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Vermont announces ‘gradual reopening’ of retail will begin on May 18

Published: 5/11/2020 8:59:30 PM
Modified: 5/11/2020 8:59:27 PM

MONTPELIER — Gov. Phil Scott announced Monday that his administration will begin a “gradual reopening” of the retail sector starting on May 18.

Scott said that all employees at retail outlets will need to wear face covering and maintain a distance of 6 feet. Stores will also be required to stay under 25% of their maximum legal capacity, and to conduct health and safety training on following state guidelines if they have more than 10 employees.

The governor said that customers would be encouraged to wear masks, but it will not be required.

“While I know many are eager to shop for clothing and other supplies,” Scott said, “waiting a week gives these businesses time to develop a safety plan, do their training, modify their store chores and work with ease, understand all the steps needed to reopen and operate safely.”

The retail reopening is Scott’s latest turn of the spigot in reopening Vermont’s economy. Last week he announced steps to reopen nonessential manufacturing, as well as outdoor economic activity like golfing, and said that play dates, meetings between trusted households, and summer day camps were OK — with proper public health compliance.

The governor’s “Stay Home, Stay Safe” order expires on May 15. Scott said Vermonters could expect a “relaxing” of that order moving forward.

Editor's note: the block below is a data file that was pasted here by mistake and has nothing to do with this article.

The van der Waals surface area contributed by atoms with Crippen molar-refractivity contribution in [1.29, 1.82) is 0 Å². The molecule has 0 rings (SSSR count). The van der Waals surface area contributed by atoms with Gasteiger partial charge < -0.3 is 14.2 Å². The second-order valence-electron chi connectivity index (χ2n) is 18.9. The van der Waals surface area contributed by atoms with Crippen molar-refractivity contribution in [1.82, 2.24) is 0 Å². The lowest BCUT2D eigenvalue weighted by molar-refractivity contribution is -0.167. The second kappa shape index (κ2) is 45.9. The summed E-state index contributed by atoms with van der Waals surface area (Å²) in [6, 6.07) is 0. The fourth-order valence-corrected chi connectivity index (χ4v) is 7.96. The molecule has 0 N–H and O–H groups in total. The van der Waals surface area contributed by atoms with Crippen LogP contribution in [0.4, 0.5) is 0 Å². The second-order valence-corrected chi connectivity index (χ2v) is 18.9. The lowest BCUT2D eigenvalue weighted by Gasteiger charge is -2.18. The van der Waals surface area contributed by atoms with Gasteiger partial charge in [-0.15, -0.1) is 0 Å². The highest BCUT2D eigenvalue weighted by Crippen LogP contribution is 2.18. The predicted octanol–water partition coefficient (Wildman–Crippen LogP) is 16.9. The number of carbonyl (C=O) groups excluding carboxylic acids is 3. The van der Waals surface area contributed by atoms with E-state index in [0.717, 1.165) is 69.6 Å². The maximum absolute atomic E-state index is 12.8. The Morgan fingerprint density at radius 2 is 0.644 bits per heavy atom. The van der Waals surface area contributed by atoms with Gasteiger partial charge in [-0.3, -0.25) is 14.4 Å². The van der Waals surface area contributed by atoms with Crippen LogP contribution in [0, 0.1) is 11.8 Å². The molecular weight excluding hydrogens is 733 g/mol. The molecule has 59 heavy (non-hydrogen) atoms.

“Again, I think you should expect and we want people to limit their travels for interaction … making sure that we’re socially safe and we’re not getting into aggregate settings, so that we can prevent the spread from happening,” Scott said of the next iteration of his executive order. “So you’ll see a variance of what we have in place, but I would say that there’s going to be relaxing of that order.”

Scott says his administration would follow up with businesses who do not seem to be following appropriate protocols and practices — laid out in sector- and business-specific reopening plans that must be submitted to the state.

“So if we see that there is a situation where they’re not abiding by the plan, we’ll ask for the plan, and then take action from there giving more guidance and, hopefully, they will do the right thing, because it’s really important,” he said.

The governor has said that he is confident that increased testing and tracing will allow Vermont to prevent these reopening steps from leading to new coronavirus outbreaks. He noted that Vermont had zero new confirmed cases and zero deaths from COVID-19 on Sunday.

“By taking a cautious approach will be stronger and healthier, when we get to the finish line,” Scott said on Monday. “Instead of taking two steps forward and one step back, to take one and a half steps forward without having to retreat.”

Vermont is one of the only states in the U.S. that is not allowing big box stores to sell nonessential items. Scott did not immediately address whether these rules would also change next week.

The Scott administration also recently began allowing hospitals to schedule elective procedures and nonessential appointments.

Human Services Secretary Mike Smith warned Monday that dental offices should not assume that this will extend to their practices — noting that some dental offices have indicated to patients that they will start scheduling nonessential appointments starting May 18.

“It would be premature to conclude that this ban will be lifted” on dentist offices, Smith said. 

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